"technical" questions about the language

Hello, I’m sorry, I did not want to create a new topic, I just wanted to let a message in a topic which would be “questions about the language” or something like that, but concerning questions about the language, I only saw an “audio topic”,
If there is a place to put my question in, so please, driveit there, thankyou :grin

My questions :
I’m learning, and now just at level 1, lesson 2. My question is about the verb “covio” : if the letter F is pronounced “v”,as for example in “ymarfer” why is “covio” written" covio (notrh) and not “cofio” (souht) ? Is it because of possible confusion with another word ?

And another question : on my welsh records, I more often see “ma eisiau” o “mae… something”, than “dw i angen” or another “dw i something” : Is it that southern welsh is more present in songs ???
Thankyou for answering (or telling me where to ask this kind of questions)

I’d say it is a typo, there is no letter ‘v’ in the Welsh alphabet - I could not find ‘covio’ in the vocab lists, which lesson/challenge was it please?

Mae eisau/angen ar is a little more formal than dw i eisiau/angen, may be that is why


Cofio is written cofio everywhere. The welsh f is like an English v but a bit softer, ff is more like an English f.

Welcome to the world of mishearing Welsh lyrics and making up your own understanding :wink:

I’d love to learn Breton and would be interested in comparisons. Breton Ch’oant is I think like welsh moyn (Southern) or eisiau (Standard/Northern) , but Welsh also has chwant, for desire or fancy, which is very similar in meaning. The chwant is generally used in constructions like mae chwant arna i, but I think the Breton construction is different. I am wondering how to say the following in Breton?

Je desire (I can’t type accents)
Je voudrais

Remember that language in songs and poetry doesn’t necessarily represent speech patterns - there is usually more than one way to say the same thing and lyric writers will use whatever fits the feeling and of course the music (regardless of whether it’s Northern or Southern Welsh), and when we’re talking of older songs like hymns or very old traditional songs, then the language is even less like spoken Welsh today.

Y Draig… : Cofio is written “covio” (with V) on the SSIW lessons, lesson , northern. But when I went and see the crresponding southern lessons (what I like to do, just to compare) I saw it was written Cofio (with F), and then I was wondering about this norhtern V, to which I found no explaination, since for example Ymarfer or other verbs with v sound were written with an F.

So : Ok for typo error explaination, Louis

Toffidil : I received your question about breton in my mailbox, but I can’t see your message here (even by following the link to the topic down your message in my mailbox)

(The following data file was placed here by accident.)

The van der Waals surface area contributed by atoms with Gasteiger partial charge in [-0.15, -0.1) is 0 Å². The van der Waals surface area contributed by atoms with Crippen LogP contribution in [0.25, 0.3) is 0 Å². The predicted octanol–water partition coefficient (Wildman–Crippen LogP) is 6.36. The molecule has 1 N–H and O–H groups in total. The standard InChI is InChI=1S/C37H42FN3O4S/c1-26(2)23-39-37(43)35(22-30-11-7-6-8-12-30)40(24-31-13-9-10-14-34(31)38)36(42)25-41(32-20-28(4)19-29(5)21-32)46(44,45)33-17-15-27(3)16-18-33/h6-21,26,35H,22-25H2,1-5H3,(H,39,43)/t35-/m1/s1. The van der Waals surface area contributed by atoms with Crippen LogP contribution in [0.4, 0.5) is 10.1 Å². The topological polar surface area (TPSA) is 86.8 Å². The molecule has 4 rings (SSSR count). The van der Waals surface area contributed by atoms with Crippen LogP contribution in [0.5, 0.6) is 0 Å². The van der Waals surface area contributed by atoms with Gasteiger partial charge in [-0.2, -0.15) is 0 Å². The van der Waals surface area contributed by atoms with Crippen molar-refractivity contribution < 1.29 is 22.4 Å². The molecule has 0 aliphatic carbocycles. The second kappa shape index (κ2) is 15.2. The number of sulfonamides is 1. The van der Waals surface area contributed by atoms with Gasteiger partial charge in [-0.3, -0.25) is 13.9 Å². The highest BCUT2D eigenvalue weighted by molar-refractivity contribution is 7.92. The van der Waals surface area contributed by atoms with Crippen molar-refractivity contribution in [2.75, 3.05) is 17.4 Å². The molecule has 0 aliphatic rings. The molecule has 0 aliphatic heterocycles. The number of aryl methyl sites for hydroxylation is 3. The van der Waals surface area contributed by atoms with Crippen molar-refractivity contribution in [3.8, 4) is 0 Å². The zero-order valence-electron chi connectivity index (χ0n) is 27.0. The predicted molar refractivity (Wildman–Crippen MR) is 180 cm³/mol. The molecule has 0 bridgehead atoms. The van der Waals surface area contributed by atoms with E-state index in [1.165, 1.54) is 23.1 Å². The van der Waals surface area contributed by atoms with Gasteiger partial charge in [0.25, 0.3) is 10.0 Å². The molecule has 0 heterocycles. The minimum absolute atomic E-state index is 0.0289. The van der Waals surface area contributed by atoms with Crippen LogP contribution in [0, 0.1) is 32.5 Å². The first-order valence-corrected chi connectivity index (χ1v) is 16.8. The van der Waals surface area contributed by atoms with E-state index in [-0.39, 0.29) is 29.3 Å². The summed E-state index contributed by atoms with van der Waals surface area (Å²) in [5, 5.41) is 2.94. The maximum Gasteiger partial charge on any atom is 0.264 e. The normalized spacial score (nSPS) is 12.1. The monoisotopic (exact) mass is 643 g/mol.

I answered, but didi not see there was a “no reply” in front of your address, so… : join me via my mail (I suppose you can see it in my profile, if no, I’ll see tonight, now I have to go)

Sorry, I thought it wasn’t of interest to the discussion, but have now undeleted it

I sent you an anxwer via a message in yout profile.
For my part, I should now search where I have to ask my questions about points of the language, because I suppose I’ll have others…

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Many thanks.

Hi @mcbrittany - which Challenge did you find the typo in? I can go in and fix it, but I’ve looked at the first few northern Vocab lists, and I can’t find it spelt with a ‘v’ anywhere.

Noswaith da, Dee, Good evening
It WAS in challenge one, the first lesson (the on wiich just come after the introduction). Northern I say “it was” because it seems that someone went and corrected it
Abyway this course is good also for my englsih : I was sure that the verb corresponding to a practice (practice piano, or a practice for learning uilleann pipe for example) was “to practice” with a C, and I saw with “ymarfer” that it is “to practise” with an S. Great course !!! :grinning:

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The spelling of ‘practice’ depends on whether you use US or British English. In the US it’s always with a ‘c’, but in British English it’s ‘to practise’ with an ‘s’ or ‘the practice’ with a ‘c’ :slight_smile:


The same distinction as “to advise” and “some advice”, which is how I remember which “practice/practise” to use.


Then what about the prononciation of the “i” in the case of the “S” spelling : : it will be like in “surprise” ? , and for practice it will be like in “habit”, is that so ?
You will say “I am practising (sound as “surprising”) bagpipe with a practice (soudn of habit) pipe” ?

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The two ‘i’ sounds are the same in both practise and practice - the s and c have no effect on them.
i.e. “I am practising (sound as in “kissing”) bagpipe with a practice (sound as kiss) pipe”

Aaah, then it is a real surprise for me. I thought every word in “ising” had to be pronounced like in "“rising”., “surprising”, “advertisng” and so on. Thanks a lot ! (see to what leeds a welsh course !!!)


The only rule in English is that every rule has so many exceptions, there may as well be no rules. :smile:


Both words sound identical (if we’re talking “practice” and “practise”).

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And (as a native English speaker of, er, mature years), I still get confused by these. Similarly “license” and “licence”. Fortunately, we nowadays have google and online dictionaries.